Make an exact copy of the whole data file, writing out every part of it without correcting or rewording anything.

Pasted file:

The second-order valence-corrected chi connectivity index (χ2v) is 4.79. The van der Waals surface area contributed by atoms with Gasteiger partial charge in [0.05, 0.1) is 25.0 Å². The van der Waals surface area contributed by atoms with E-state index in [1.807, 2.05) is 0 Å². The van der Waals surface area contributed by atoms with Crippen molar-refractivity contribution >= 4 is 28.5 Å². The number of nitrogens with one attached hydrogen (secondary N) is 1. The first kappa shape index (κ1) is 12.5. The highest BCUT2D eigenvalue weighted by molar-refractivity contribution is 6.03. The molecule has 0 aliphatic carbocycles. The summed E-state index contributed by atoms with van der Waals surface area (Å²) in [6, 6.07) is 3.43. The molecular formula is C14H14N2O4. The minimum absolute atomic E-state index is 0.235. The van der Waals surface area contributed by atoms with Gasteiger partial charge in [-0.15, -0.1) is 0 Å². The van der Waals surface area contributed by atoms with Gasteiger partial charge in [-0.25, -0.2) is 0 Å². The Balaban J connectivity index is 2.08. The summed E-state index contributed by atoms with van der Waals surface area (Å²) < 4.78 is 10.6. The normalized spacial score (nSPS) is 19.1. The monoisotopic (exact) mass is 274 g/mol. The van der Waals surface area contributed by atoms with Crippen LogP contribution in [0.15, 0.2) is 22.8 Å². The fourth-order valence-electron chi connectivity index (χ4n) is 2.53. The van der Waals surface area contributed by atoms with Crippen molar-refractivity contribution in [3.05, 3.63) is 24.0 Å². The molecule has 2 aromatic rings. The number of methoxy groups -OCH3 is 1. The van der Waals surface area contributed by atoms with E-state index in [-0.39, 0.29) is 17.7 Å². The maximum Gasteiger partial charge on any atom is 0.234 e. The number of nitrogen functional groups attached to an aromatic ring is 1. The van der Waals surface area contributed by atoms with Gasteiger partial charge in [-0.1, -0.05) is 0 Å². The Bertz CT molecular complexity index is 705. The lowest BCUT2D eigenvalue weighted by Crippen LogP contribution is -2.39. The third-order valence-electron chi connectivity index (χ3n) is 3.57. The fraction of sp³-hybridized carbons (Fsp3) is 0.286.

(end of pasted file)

The second-order valence-corrected chi connectivity index (χ2v) is 4.79. The van der Waals surface area contributed by atoms with Gasteiger partial charge in [0.05, 0.1) is 25.0 Å². The van der Waals surface area contributed by atoms with E-state index in [1.807, 2.05) is 0 Å². The van der Waals surface area contributed by atoms with Crippen molar-refractivity contribution >= 4 is 28.5 Å². The number of nitrogens with one attached hydrogen (secondary N) is 1. The first kappa shape index (κ1) is 12.5. The highest BCUT2D eigenvalue weighted by molar-refractivity contribution is 6.03. The molecule has 0 aliphatic carbocycles. The summed E-state index contributed by atoms with van der Waals surface area (Å²) in [6, 6.07) is 3.43. The molecular formula is C14H14N2O4. The minimum absolute atomic E-state index is 0.235. The van der Waals surface area contributed by atoms with Gasteiger partial charge in [-0.15, -0.1) is 0 Å². The van der Waals surface area contributed by atoms with Gasteiger partial charge in [-0.25, -0.2) is 0 Å². The Balaban J connectivity index is 2.08. The summed E-state index contributed by atoms with van der Waals surface area (Å²) < 4.78 is 10.6. The normalized spacial score (nSPS) is 19.1. The monoisotopic (exact) mass is 274 g/mol. The van der Waals surface area contributed by atoms with Crippen LogP contribution in [0.15, 0.2) is 22.8 Å². The fourth-order valence-electron chi connectivity index (χ4n) is 2.53. The van der Waals surface area contributed by atoms with Crippen molar-refractivity contribution in [3.05, 3.63) is 24.0 Å². The molecule has 2 aromatic rings. The number of methoxy groups -OCH3 is 1. The van der Waals surface area contributed by atoms with E-state index in [-0.39, 0.29) is 17.7 Å². The maximum Gasteiger partial charge on any atom is 0.234 e. The number of nitrogen functional groups attached to an aromatic ring is 1. The van der Waals surface area contributed by atoms with Gasteiger partial charge in [-0.1, -0.05) is 0 Å². The Bertz CT molecular complexity index is 705. The lowest BCUT2D eigenvalue weighted by Crippen LogP contribution is -2.39. The third-order valence-electron chi connectivity index (χ3n) is 3.57. The fraction of sp³-hybridized carbons (Fsp3) is 0.286.